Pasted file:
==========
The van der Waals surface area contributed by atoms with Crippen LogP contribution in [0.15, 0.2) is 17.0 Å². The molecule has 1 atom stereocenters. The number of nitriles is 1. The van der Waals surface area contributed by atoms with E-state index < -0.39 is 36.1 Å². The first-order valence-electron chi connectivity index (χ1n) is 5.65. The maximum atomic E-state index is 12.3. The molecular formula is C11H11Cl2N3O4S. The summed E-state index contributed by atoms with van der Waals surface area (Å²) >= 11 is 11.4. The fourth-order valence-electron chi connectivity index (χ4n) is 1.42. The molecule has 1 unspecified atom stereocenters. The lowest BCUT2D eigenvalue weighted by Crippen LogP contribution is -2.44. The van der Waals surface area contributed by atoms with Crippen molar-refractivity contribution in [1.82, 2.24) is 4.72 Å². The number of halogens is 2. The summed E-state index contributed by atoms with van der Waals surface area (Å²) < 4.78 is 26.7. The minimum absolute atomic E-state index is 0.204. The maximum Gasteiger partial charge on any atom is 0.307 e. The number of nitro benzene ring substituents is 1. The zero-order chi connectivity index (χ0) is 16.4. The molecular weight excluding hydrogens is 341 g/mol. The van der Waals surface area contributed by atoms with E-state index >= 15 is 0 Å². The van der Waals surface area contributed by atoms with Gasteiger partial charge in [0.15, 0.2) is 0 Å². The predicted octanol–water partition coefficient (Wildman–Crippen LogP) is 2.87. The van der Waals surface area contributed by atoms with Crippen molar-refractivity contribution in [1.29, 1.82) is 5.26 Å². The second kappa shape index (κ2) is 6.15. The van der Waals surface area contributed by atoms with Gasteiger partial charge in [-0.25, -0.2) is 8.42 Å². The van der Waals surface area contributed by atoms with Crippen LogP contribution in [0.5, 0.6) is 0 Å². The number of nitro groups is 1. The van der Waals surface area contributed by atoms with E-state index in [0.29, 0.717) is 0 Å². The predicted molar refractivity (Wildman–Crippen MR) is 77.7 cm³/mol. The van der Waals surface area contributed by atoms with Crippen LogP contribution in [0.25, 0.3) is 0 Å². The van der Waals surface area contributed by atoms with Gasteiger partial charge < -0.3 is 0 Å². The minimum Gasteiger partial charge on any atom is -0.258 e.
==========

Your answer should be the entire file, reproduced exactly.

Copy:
The van der Waals surface area contributed by atoms with Crippen LogP contribution in [0.15, 0.2) is 17.0 Å². The molecule has 1 atom stereocenters. The number of nitriles is 1. The van der Waals surface area contributed by atoms with E-state index < -0.39 is 36.1 Å². The first-order valence-electron chi connectivity index (χ1n) is 5.65. The maximum atomic E-state index is 12.3. The molecular formula is C11H11Cl2N3O4S. The summed E-state index contributed by atoms with van der Waals surface area (Å²) >= 11 is 11.4. The fourth-order valence-electron chi connectivity index (χ4n) is 1.42. The molecule has 1 unspecified atom stereocenters. The lowest BCUT2D eigenvalue weighted by Crippen LogP contribution is -2.44. The van der Waals surface area contributed by atoms with Crippen molar-refractivity contribution in [1.82, 2.24) is 4.72 Å². The number of halogens is 2. The summed E-state index contributed by atoms with van der Waals surface area (Å²) < 4.78 is 26.7. The minimum absolute atomic E-state index is 0.204. The maximum Gasteiger partial charge on any atom is 0.307 e. The number of nitro benzene ring substituents is 1. The zero-order chi connectivity index (χ0) is 16.4. The molecular weight excluding hydrogens is 341 g/mol. The van der Waals surface area contributed by atoms with E-state index >= 15 is 0 Å². The van der Waals surface area contributed by atoms with Gasteiger partial charge in [0.15, 0.2) is 0 Å². The predicted octanol–water partition coefficient (Wildman–Crippen LogP) is 2.87. The van der Waals surface area contributed by atoms with Crippen molar-refractivity contribution in [1.29, 1.82) is 5.26 Å². The second kappa shape index (κ2) is 6.15. The van der Waals surface area contributed by atoms with Gasteiger partial charge in [-0.25, -0.2) is 8.42 Å². The van der Waals surface area contributed by atoms with Crippen LogP contribution in [0.5, 0.6) is 0 Å². The number of nitro groups is 1. The van der Waals surface area contributed by atoms with E-state index in [0.29, 0.717) is 0 Å². The predicted molar refractivity (Wildman–Crippen MR) is 77.7 cm³/mol. The van der Waals surface area contributed by atoms with Crippen LogP contribution in [0.25, 0.3) is 0 Å². The van der Waals surface area contributed by atoms with Gasteiger partial charge < -0.3 is 0 Å². The minimum Gasteiger partial charge on any atom is -0.258 e.